by Chris Roberts

Hey, opera fans… do you find Tristan und Isolde to be not quite depressing enough? Well, have we got some hot news for you! Coming soon to London’s Royal Opera House is a new musical based on the life of world famous gold digger Anna Nicole Smith. Details are hard to come by at this point, but there are some basics that have been made available. Eva Maria Westbroek has been tapped to play the title role and the production will roll out February 17, 2011. Smith, for those of you who have so quickly forgotten, made headlines in 1993 for being the Playboy Playmate of the Year and then the following year for marrying filthy rich oil tycoon J. Howard Marshall. After that, things were pretty much downhill for her as she spent a large chunk of her adult life tied up in legal battles and eventually died at the age of 39 of an accidental drug overdose. Last week, a court threw out her entire claim to Marshall’s estate. This disturbing new twist has left us wondering what other misguided musicals have come and gone. Below is our list of the top 5 of all time.

1. Via Galactica (1972)
Back in 1972, the few brave souls who were quick enough on the trigger to catch this mess during its extremely short existence were treated to a five-alarm spectacle that was the biggest Broadway flop of it’s time. A joint venture between Christopher Gore and Galt McDermont (whose God vs. Satan showdown Dude from the same year nearly missed our list) found their characters, led by Raul Julia, traveling around the galaxy inside an asteroid exactly 1,000 years in the future. Clearly, trying to hide their disastrous book under a pile of gimmicks the production featured trapeze acts and pyrotechnics. Oh and in their version of the future everybody looks like members of the Blue Man Group. Sadly, the hows and whys are never explained. Its reputation as a Broadway disaster would be eclipsed a decade later by Carrie but we see no reason why now isn’t the perfect time to start petitioning for a revival.

2. Jerry Springer (2003)

It is impossible to comprise this list without including this legendary member of the bad idea club. The show featured two plot threads, one that chronicled a day in the life of the show itself and another that followed Springer as he descended from Heaven on down to Hell. During its initial run through England it had to endure vicious attacks from the Christian right who deemed it “filth and blasphemy” and from prudes who found its reported 3,168 F-Bombs too much to bear. But through all that they powered through winning rave reviews and embarking on a wildly successful world tour. Whether its winning ways were because of or despite the troop of tap dancing KKK members is still up for debate.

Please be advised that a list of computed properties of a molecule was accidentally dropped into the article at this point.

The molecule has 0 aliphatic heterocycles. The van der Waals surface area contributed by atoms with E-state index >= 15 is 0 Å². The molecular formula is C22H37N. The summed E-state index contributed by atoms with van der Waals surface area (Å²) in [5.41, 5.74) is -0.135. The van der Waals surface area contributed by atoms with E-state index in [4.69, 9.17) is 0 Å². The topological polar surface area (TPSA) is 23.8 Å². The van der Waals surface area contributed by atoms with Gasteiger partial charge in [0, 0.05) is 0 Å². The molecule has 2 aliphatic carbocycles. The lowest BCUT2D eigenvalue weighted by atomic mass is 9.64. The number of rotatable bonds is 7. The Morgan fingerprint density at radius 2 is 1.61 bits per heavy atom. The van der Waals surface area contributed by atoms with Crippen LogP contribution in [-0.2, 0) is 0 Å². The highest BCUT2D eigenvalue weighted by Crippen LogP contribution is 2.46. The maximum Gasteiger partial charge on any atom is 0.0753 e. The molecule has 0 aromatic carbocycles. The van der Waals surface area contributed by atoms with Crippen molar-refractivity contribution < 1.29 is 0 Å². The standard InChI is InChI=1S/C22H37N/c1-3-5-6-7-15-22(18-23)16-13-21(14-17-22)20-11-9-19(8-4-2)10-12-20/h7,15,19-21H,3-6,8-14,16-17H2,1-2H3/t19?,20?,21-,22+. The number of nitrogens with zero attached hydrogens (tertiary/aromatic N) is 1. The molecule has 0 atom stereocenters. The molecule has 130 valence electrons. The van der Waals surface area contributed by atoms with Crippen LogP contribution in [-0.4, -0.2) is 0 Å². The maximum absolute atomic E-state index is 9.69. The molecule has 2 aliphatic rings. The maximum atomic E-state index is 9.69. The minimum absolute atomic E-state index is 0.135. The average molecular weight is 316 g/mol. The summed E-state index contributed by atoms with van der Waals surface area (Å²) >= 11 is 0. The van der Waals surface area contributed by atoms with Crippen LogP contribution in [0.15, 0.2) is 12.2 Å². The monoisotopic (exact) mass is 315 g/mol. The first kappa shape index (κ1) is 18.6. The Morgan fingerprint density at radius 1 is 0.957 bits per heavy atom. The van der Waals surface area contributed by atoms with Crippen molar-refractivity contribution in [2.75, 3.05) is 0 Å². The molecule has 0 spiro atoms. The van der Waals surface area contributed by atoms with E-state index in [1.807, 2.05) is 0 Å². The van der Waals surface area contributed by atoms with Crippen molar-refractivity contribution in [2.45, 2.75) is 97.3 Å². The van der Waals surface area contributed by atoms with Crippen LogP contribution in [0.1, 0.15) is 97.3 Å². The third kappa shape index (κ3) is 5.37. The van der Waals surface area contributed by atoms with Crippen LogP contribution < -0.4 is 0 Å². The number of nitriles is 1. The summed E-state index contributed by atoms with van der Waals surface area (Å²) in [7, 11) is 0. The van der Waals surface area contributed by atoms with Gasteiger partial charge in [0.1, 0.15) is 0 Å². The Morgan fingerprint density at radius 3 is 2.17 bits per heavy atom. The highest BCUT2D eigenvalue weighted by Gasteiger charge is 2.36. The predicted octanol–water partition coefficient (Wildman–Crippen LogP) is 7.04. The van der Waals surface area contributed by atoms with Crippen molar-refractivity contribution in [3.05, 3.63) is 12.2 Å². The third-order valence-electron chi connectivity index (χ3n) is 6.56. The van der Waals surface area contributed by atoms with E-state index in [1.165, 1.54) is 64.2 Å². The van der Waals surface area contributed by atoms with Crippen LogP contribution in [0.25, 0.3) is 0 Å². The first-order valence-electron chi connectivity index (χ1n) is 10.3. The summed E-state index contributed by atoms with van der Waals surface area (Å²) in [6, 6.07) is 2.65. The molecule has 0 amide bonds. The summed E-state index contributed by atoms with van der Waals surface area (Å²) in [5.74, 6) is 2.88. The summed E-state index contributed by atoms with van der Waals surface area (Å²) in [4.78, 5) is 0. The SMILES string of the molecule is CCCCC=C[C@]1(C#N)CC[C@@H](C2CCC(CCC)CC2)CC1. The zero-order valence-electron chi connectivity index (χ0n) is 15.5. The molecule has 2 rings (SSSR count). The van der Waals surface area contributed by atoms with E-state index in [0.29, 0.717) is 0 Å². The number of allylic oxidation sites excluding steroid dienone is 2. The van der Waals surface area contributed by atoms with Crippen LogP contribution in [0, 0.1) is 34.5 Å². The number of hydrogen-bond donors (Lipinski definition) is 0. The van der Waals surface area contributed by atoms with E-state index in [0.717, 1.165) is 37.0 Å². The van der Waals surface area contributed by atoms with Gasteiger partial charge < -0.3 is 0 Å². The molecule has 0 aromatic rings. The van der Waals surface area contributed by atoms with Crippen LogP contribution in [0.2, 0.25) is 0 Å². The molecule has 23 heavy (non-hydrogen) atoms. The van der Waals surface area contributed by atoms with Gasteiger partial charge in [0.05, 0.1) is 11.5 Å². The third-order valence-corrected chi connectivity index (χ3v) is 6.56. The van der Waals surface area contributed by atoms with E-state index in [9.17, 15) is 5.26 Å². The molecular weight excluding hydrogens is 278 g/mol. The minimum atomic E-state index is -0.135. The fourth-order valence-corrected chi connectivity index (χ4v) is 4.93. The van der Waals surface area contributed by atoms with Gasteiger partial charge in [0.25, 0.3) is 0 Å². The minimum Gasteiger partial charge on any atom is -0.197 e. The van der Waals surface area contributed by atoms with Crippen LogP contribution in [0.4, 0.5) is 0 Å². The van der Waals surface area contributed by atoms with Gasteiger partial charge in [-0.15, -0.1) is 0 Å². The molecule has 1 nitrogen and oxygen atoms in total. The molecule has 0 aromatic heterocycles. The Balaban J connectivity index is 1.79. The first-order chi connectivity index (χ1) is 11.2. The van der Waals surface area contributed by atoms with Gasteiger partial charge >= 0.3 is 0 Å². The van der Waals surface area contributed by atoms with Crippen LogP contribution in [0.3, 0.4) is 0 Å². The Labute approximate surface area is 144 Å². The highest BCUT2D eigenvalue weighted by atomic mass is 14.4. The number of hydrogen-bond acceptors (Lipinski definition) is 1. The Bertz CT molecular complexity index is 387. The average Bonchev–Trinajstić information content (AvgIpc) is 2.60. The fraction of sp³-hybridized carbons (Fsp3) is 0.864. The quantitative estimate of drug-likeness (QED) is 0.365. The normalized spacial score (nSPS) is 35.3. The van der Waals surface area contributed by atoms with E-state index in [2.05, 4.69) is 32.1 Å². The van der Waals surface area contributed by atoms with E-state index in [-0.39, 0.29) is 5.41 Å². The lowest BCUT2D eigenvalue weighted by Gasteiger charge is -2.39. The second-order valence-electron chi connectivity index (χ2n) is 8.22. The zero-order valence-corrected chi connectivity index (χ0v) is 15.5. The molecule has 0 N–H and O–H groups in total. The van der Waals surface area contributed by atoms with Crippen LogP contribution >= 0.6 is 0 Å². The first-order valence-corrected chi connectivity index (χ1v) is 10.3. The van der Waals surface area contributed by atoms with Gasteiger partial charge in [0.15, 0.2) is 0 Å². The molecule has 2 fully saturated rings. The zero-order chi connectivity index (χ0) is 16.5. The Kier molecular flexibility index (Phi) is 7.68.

3. Civil War (1999)
In reality it only destroyed our unity, production, infrastructure, and the entire city of Atlanta, not to mention the million plus people who died because of it, so why wouldn’t it be used as an excuse to cram generic, banal show tunes down the collective throat of the masses? It arrived on Broadway to much fanfare, mostly due to the score of Frank Wildhorn who was especially hot at the time, but quickly ran into a storm of angry critics who wondered aloud how all the drama could have been drained from such an extraordinary period of human history. It staggered through 61 performances before folding but in the process it earned itself a Tony nomination for Best Musical (losing to the equally beleaguered Fosse) and still makes appearances to this day. In fact, in a bit of brilliant synergy, it last dusted off last year for a multi-week run at the newly refurbished Ford’s Theatre.

4. Children of Eden (1991)
We’re not sure if the book of Genesis is the absolute worst source material on the planet, but we do know that it is in the running. But too ambitious to just lift one Bible story from it writer (or shall we say creator) Stephen Schwartz just went for it and decided to cram three narratives into two acts. So we get Adam & Eve AND Cain & Abel and Noah’s epic battle with the flood. Upon its release critics quickly seized upon its rather outrageous lyrics such as when God (or “Father” as he is known here) reminds the audience that until they spread their seed their life doesn’t amount to a “hill of beans.” After a horrible run on London’s West End the show never found itself on Broadway, but the became even more farcical when the original London cast album was found to be faulty due to “bronzing” which caused the disc to become totally useless after only a few spins.

5. Hunting of the Snark (1991)
1991 was quite the banner year for musical brain farts. This one has a less entertaining history, perhaps, but is still an absolute slam-dunk to make the list simply because it is based upon Lewis Carroll’s overly long nonsensical poem of the same name. Having first been reborn as a concert album featuring the likes of Art Garfunkle it was one Matt Batt who decided that a mega budgeted/special effects riddled version would be his ticket to the top. It wasn’t, obviously, as the show only lasted a few weeks in London and never ventured across the pond. The soundtrack is still available for purchase on the internet for those of you who remain curious about this curiosity.

We would also be remiss if we didn’t mention the aborted attempt to bring the Monica Lewinsky story to the stage. But if it took The Thief and the Cobbler 31 years to make it to the big screen then there is still reason enough to hold out hope.

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